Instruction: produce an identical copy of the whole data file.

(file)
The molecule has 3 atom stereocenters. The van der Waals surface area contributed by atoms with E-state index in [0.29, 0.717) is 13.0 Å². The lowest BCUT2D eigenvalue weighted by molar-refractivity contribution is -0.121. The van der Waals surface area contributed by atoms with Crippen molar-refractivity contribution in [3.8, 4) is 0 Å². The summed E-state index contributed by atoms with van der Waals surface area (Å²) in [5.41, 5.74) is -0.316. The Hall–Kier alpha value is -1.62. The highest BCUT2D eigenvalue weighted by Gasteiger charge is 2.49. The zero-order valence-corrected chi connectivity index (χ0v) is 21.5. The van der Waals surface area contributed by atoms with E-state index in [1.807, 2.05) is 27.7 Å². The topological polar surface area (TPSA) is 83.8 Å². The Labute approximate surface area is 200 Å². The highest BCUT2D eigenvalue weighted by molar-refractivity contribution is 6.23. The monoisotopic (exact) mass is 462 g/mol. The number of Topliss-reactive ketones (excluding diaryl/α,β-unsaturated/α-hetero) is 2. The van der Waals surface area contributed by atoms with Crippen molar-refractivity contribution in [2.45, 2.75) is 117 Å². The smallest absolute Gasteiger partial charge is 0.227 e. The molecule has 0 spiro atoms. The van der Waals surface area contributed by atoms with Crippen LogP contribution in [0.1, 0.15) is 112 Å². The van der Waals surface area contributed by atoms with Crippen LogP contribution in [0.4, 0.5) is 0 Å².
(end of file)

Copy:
The molecule has 3 atom stereocenters. The van der Waals surface area contributed by atoms with E-state index in [0.29, 0.717) is 13.0 Å². The lowest BCUT2D eigenvalue weighted by molar-refractivity contribution is -0.121. The van der Waals surface area contributed by atoms with Crippen molar-refractivity contribution in [3.8, 4) is 0 Å². The summed E-state index contributed by atoms with van der Waals surface area (Å²) in [5.41, 5.74) is -0.316. The Hall–Kier alpha value is -1.62. The highest BCUT2D eigenvalue weighted by Gasteiger charge is 2.49. The zero-order valence-corrected chi connectivity index (χ0v) is 21.5. The van der Waals surface area contributed by atoms with E-state index in [1.807, 2.05) is 27.7 Å². The topological polar surface area (TPSA) is 83.8 Å². The Labute approximate surface area is 200 Å². The highest BCUT2D eigenvalue weighted by molar-refractivity contribution is 6.23. The monoisotopic (exact) mass is 462 g/mol. The number of Topliss-reactive ketones (excluding diaryl/α,β-unsaturated/α-hetero) is 2. The van der Waals surface area contributed by atoms with Crippen molar-refractivity contribution in [2.45, 2.75) is 117 Å². The smallest absolute Gasteiger partial charge is 0.227 e. The molecule has 0 spiro atoms. The van der Waals surface area contributed by atoms with Crippen LogP contribution in [0.1, 0.15) is 112 Å². The van der Waals surface area contributed by atoms with Crippen LogP contribution in [0.4, 0.5) is 0 Å².